That's not going to get him past Lofton and Edmonds, but it's better than some guys who made it into the hall, and about the same as Kirby Puckett. Further, almost all of his value comes from before he turned 31 years old, so you'd have to look at him as a peak candidate.

Top 5 seasons in descending WAR, but giving only half credit for his fielding runs:
7.0, 5.9, 5.6, 5.5, 5.3

Compare to Lofton
7.6, 7.2, 6.6, 6.0, 5.6
Edmonds
7.2, 6.7, 6.3, 6.0, 5.9
Puckett
7.8, 7.1, 5.7, 4.9, 4.3

He's still very borderline. Falls short of Edmonds and Lofton on both peak and career. More similar in both to Kirby. If you think Kirby is a mistake then you probably aren't going to vote for Jones unless you completely buy the defensive stats.
   230. DL from MN Posted: December 14, 2020 at 02:30 PM (#5994094)
The average defensive runs above average for this group is around +120, or about 11-12 wins short of Andruw.


Yes, Andruw is not just an outlier, he's an outlier several standard deviations above the 99th percentile. Devon White contributed 0.77 runs per game on defense, Paul Blair 0.82. Andruw rates as 1.27. This strains credulity. Then you have to ask - did it really help his team that much or is it an accounting error? Did the Braves have the best outfield defense every year by a large margin? If not why not? If they had the best defender of all-time in CF by a HUGE margin how could they not have the best OF defense of all time?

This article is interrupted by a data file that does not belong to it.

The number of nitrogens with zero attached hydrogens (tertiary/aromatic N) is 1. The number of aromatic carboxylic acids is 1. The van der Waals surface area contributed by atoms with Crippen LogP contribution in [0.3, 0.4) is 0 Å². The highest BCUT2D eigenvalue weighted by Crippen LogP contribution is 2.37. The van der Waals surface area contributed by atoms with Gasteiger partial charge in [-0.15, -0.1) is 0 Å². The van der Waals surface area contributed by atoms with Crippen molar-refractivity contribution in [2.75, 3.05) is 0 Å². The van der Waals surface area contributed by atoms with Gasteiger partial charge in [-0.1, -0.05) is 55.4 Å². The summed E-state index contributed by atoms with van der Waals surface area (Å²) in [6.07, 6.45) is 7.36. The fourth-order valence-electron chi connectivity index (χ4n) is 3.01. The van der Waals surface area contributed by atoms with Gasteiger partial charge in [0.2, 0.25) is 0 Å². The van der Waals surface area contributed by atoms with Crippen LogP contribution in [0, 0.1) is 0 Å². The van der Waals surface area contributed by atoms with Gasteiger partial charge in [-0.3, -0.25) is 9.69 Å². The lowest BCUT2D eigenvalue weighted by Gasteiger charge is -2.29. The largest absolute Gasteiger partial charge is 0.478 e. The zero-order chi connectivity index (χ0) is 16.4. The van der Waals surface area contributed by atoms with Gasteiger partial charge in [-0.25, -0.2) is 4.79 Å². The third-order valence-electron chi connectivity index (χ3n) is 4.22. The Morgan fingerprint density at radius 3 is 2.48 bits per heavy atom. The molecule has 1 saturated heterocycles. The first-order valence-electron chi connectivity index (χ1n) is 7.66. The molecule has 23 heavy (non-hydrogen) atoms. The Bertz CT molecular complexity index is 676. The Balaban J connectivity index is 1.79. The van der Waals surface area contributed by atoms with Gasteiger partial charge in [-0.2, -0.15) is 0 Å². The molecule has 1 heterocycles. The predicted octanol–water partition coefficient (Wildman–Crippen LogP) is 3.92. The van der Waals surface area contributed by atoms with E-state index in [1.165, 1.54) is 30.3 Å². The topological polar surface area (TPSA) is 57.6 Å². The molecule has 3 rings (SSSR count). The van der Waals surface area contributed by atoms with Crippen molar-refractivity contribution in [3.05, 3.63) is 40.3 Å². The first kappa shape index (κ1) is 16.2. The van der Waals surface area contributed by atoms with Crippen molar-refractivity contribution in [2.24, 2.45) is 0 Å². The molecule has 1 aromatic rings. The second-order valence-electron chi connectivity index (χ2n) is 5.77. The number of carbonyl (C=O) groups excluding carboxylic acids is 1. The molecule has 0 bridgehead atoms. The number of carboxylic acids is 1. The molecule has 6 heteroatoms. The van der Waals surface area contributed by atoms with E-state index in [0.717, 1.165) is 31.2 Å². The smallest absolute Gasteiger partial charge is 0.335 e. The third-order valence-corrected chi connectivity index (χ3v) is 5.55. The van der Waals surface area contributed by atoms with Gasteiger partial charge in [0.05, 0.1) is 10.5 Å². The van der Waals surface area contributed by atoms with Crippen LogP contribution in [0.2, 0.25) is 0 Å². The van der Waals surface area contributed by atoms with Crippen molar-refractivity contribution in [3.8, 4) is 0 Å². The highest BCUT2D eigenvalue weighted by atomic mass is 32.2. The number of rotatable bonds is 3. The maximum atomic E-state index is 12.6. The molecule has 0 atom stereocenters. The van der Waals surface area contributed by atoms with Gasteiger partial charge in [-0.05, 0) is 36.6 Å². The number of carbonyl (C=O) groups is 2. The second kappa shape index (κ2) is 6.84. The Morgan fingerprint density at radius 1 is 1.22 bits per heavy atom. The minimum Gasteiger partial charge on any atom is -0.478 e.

231. Rally Posted: December 14, 2020 at 02:43 PM (#5994098)
Ryan Klesko? Gary Sheffield?

Seriously though, I mostly agree with you. But where are you getting +1.27 runs per game? He's +230 in CF, and he played 1724 games there. Do you mean +.127 r/g?
   232. Steve Parris, Je t'aime Posted: December 14, 2020 at 02:44 PM (#5994100)
I have a lot of trouble believing a guy who was a mediocre corner OF by age 31, was all that and a bag of chips in CF when he was younger.

Well, once he started eating the bag of chips...

Those chips were from a can, not a bag. Once he popped, he could not stop.
   233. DL from MN Posted: December 14, 2020 at 02:48 PM (#5994105)
But where are you getting +1.27 runs per game? He's +230 in CF, and he played 1724 games there.


I did a quick and dirty calculation using the Fangraphs numbers. I think I am off by a factor of 10.
   234. DL from MN Posted: December 14, 2020 at 03:05 PM (#5994111)
Taking that number 230/1724 is .133. Paul Blair was 0.082. In order to be converting more balls in play to outs that's roughly how much additional surface area Andruw would have to cover compared to Blair. .133/.082 = 1.62. That's 62% more surface area. Since CF range is basically a circle, that would mean he covers radially 27% more linear range than Paul Blair. That can be converted into ft/s. I doubt his foot speed and reaction time was really 1.27% ft/s better than the next fastest CF.